It’s hard to believe that nearly 2 1/2 years have passed since Michael Jackson’s death. But, because the wheels of justice grind especially slowly when it comes to celebrity trials, we are just now on the cusp of a verdict in the involuntary manslaughter case of Jackson’s doctor, Conrad Murray .
Murray, the Texas cardiologist handpicked by Jackson to be his personal physician in the lead-up to the pop icon’s 2009 This Is It comeback shows, spent three weeks listening to prosecutors disparage his treatment of Jackson in the hours before the singer’s death. But his path to infamy began years before that fateful June 25, 2009, morning when he called Jackson’s assistant in a panic.
The pair first met in 2006, when Jackson was living in Las Vegas — where Murray has a clinic — and called the doctor seeking treatment for one of his children. They became friendly, and Jackson turned to Murray in early 2009 when he was attempting to get into fighting shape to launch his first major concert series in more than a decade. Jackson, then 50, agreed to pay Murray $150,000 a month to serve as his personal physician before and during the 50-date engagement at the O2 arena in London.
Here’s a timeline of Murray’s trial:
One week before Jackson’s death: Murray and members of the AEG Live team promoting the concert meet to discuss Jackson’s fitness for the shows, and Murray allegedly says the singer is ready and healthy.
June 24, 2009: Jackson, who reportedly suffered from insomnia , returns from a rehearsal late at night and attempts to fall asleep.
June 25, 2009: Unable to sleep, Jackson asks Murray to give him a series of doses of the surgical anesthetic propofol and other sedatives in order to get to sleep. After hours of fitful sleep, Jackson goes into cardiac arrest, and Murray scrambles to try to save his client’s life, waiting more than 30 minutes to call 911.
June 27, 2009: Murray and his lawyer voluntarily speak to police investigators for more than two hours and lay out the events of the morning Jackson died. This interview will become one of the key pieces of evidence in the prosecution’s case.
July 17, 2009: Los Angeles District Attorney’s office announces it is treating Jackson’s death as a homicide .
July 23, 2009: Investigators file for a search warrant for Murray’s property .
July 29, 2009 : Los Angeles police and DEA agents cart away several plastic bins and manila envelopes of evidence from Murray’s home in Las Vegas.
November 20, 2009: Search-warrant records show that investigators found receipts in Murray’s Las Vegas clinic for purchases of propofol in May 2009.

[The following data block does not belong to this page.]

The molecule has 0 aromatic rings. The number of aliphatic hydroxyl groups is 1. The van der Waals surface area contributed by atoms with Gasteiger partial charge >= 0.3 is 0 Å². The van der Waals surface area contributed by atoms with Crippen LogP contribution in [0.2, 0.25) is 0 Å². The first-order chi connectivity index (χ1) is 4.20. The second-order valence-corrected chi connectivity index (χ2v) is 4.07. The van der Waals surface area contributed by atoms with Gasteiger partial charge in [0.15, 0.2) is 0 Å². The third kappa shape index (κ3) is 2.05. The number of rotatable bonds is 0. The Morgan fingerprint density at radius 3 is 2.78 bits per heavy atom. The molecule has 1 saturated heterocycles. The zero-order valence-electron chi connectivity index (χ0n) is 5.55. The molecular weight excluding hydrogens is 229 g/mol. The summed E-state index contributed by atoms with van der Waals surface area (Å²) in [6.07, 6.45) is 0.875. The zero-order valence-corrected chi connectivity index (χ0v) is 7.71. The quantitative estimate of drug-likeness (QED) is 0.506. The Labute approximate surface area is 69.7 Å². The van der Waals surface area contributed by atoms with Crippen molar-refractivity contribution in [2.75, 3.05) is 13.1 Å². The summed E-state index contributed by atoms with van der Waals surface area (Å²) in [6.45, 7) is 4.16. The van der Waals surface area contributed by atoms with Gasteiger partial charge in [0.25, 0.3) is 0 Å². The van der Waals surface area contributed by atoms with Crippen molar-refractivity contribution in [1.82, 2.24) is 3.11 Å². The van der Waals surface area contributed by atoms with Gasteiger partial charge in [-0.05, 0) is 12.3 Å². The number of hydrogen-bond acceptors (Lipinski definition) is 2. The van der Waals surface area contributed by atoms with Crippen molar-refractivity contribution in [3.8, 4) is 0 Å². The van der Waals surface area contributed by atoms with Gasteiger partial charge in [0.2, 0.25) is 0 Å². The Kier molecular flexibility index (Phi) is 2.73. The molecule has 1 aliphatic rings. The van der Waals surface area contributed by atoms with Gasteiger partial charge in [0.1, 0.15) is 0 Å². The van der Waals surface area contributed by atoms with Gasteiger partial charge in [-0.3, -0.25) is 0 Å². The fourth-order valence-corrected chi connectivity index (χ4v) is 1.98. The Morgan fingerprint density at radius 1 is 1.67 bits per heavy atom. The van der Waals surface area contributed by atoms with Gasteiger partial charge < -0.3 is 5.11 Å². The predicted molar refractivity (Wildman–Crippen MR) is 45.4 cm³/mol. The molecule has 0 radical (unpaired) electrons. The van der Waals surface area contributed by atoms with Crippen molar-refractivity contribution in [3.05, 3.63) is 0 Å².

January 7, 2010: Los Angeles coroner’s office announces that Jackson’s official cause of death is “acute propofol intoxication” and his death is ruled a homicide. The report also shows a number of other sedatives in Jackson’s system at the time of his death.
February 8, 2010: Murray pleads not guilty to involuntary manslaughter charges and is released on $75,000 bail after turning himself in to authorities.
June 14, 2010: A judge denies a request from the California Medical Board to strip Murray of his California medical license.
November 30, 2010: Michael’s father, Joseph, refiles his wrongful-death lawsuit against Murray and the Las Vegas pharmacy that sold the physician propofol.
January 25, 2011: Murray pleads not guilty to a single charge of involuntary manslaughter and his trial date is set for March 28.
March 24, 2011: Jury selection in the trial begins with a pool of more than 300 potential jurors.
April 29, 2011: The trial is delayed until September at the request of Murray’s legal team, citing more time needed to line up defense experts.
September 23, 2011: The jury for the trial is seated.
September 27-30, 2011: The trial begins with opening statements that include a recording from Murray’s cell phone in which Jackson’s voice is slurred and lethargic. The first four days of testimony detail the chaotic scene after Jackson’s death, a security guard describing Murray’s request to put vials of propofol in a bag and testimony from two emergency room technicians about what Murray told them when Jackson arrived at UCLA hospital.
October 3-7, 2011: ER doctors explain that Murray never told them he’d administered propofol to Jackson and a string of Murray’s former and current girlfriends testify about the calls the doctor made to them in the hours and minutes before and after Jackson’s death. The jury hears more of the Jackson recording, including his desire to build a children’s hospital and the fateful recording of Murray’s two-hour talk with investigators.
October 10-12, 2011: Jurors hear from medical experts who claim Murray was not prepared to give proper care to Jackson and did not follow protocol when his patient went into distress.
October 21, 2011: The prosecution wraps up its case with testimony from propofol expert Dr. Steven Shafer, who lays out 17 mistakes he believes Murray made in his care for Jackson.
October 24-28, 2011: Murray’s defense team calls witnesses to discuss the 911 call placed by the doctor and LAPD detectives to refute statements made by Jackson’s bodyguard about Murray allegedly hiding evidence.
October 31-November 1, 2011: Murray’s defense team continues questioning its final expert, propofol expert Dr. Paul White, who suggested that Jackson had injected himself with the drug while the doctor was not in the room. White admitted that Murray’s medical care for Jackson was out of the ordinary.
November 3, 2011: Closing arguments begin.
Stick with MTV News for full coverage of the Michael Jackson involuntary manslaughter trial, through the verdict and beyond.